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Colonel Hawkins. General Williams retained command at Hatteras.
Thus organized, General Burnside was prepared to hold Newbern against any force which the enemy might bring. Indeed, the enemy was even rash enough to believe that he could reoccupy the place. Having fled as far as Kinston after the battle of Newbern, and finding that he was not pursued, he began to take heart again. Concentrating a considerable number—some reports mentioned fifteen thousand men-in the neighborhood of Kinston, he began to make threatening demonstrations upon General Burnside's position. But he soon ascertained that it was too strong to be forced by direct attack, and that General Burnside was too wary an antagonist to be surprised. All that he could do, therefore, was to place an army for the purpose of observing the movements of our forces, without making any serious attempt to dislodge them. The defences of Newbern were perfected, and its commander prepared to carry out the residue of his original instructions.
But the movements contemplated by those instructions depended upon certain other movements which were then making in a different quarter of the vast field of action. The capture of Wilmington would unquestionably have been a very serious blow to the rebel cause. The city is situated upon the Cape Fear river, and its approaches were then defended by formidable works. Through it passed the important line of seaboard communications uniting Virginia with the Gulf States. It was the most difficult port on the coast to blockade, and it thus became the enemy's greatest entrepot for smuggled goods. Were our troops in possession of that point, the enemy's communication with the extreme South would be severed, and his supplies stopped. Its importance was clearly appreciated by the rebel government, and a garrison held the defences sufficiently numerous to make an obstinate resistance. The
enemy also held all the interior, and could thus, in a short time, transport such reënforcements to the threatened point as would make an attempt to capture it a very doubtful, as well as haz
ardous experiment. Naval coöperation was also a decided desideratum. But, at that time, no vessels could be spared for an attack upon the fortifications along the banks of Cape Fear river. The iron-clad monster that lay in the harbor of Norfolk effectually neutralized any independent naval operations along the North Atlantic coast. The fear of its emergence a second time from its retreat, to scatter devastation and ruin along Hampton Roads and the entrance of Chesapeake Bay, and the imperative necessity of guarding that avenue of communication and supplies for General McClellan's army, then operating on the peninsula, prevented the Flag Officer of the North Atlantic Squadren from detaching any of his vessels. The gunboats already in the North Carolina waters were not armed hearily enough for an encounter with the works that protected Wilmington. The forces that General Burnside had at his command were not more than large enough to reduce the place, even if the help of the navy could be assured. Without the aid of the fleet, nothing could be done. Wilmington, therefore, could not at that time be added to the territory within the jurisdiction of the Department of North Carolina.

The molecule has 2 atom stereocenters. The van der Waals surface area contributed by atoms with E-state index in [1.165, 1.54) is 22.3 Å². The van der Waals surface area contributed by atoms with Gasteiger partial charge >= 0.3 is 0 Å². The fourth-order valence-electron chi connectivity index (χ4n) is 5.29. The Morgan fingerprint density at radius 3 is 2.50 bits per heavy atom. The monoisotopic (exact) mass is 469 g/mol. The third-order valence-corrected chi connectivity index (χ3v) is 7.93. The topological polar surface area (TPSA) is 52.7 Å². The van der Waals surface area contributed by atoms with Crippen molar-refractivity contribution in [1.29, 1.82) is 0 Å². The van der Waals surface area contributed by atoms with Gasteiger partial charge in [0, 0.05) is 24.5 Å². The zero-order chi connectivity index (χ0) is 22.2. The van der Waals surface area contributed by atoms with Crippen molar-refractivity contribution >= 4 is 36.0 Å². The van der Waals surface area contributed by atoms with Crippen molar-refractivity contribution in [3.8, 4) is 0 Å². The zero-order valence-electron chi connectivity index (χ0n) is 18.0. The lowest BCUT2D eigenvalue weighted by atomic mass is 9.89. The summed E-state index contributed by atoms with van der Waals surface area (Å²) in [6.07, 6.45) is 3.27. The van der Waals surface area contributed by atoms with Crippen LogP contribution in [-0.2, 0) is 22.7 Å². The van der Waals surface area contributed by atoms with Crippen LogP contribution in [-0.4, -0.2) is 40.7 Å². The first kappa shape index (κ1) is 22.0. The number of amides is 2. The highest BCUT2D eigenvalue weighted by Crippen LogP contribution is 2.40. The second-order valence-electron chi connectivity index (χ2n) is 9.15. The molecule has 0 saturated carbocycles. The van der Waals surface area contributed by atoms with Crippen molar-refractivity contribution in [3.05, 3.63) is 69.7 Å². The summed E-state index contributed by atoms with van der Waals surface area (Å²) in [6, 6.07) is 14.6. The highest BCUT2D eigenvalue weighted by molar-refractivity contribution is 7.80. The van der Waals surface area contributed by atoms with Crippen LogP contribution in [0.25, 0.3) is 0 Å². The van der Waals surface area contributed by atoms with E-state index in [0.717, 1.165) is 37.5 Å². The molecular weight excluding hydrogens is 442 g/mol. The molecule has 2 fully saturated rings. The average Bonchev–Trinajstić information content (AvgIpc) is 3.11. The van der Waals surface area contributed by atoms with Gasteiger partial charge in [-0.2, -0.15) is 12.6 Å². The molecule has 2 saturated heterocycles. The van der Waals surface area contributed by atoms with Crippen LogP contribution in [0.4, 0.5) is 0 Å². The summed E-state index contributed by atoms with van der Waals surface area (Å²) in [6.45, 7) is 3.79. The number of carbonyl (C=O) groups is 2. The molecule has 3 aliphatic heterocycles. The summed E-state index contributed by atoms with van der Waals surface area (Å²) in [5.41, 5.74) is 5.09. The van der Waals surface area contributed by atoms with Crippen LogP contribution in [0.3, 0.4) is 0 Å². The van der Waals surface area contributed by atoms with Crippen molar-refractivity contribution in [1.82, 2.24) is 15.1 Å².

Was it possible to penetrate into the interior of the State, and, moving upon Goldsborough and Raleigh, cut the enemy's communications at either or both of those points? It was possible under certain conditions, but not otherwise. If those conditions did not exist, a movement into the interior was hazardous, even to the extent of foolhardiness. One condition was that: General Buell should operate towards Knoxville and East Tennessee. But General Buell at that time was needed to reënforce General Grant, struggling desperately forward towards Corinth and West Tennessee, by way of Fort Donelson and Pittsburg Landing. Another condition was the triumphant advance of the Army of the Potomac up the Peninsula between the James and York rivers. But General McClellan, in command of that army, had encountered obstacles which rendered his advance anything but triumphant. The season was especially unpropitious. The route chosen was through swamps
and muddy plains, rendered almost impassable by the continuous rain. The enemy was sullen and defiant even in retreat, giving back only step by step, and under the pressure of superior numbers. General McClellan proved himself to be slow and unready in all his enterprises, preferring to fight defensive battles, instead of pushing the enemy away from his front by determined attacks. Even in success, he did not seem to understand the proper method of pressing an advantage. Another condition was the occupation of the enemy's attention at Charleston and in its neighborhood. But in the Department of South Carolina, little was doing towards a speedy termination of the attempt upon the stronghold of secession. In fact, the movement of our armies on the Atlantic seaboard seemed to depend altogether upon the success of General McClellan's movements. The plan of the commanding general of the Army of the Potomac evidently was to have the armies at Newbern and Port Royal set in motion to cut off the enemy's retreat, when he should be driven out from Richmond. Until that most desirable consummation should be reached, the other movements were not to be expected. General McClellan and the Secretary of War had already written to General Burnside from Yorktown, that no offensive movement was to be made into the interior of North Carolina until the issue of the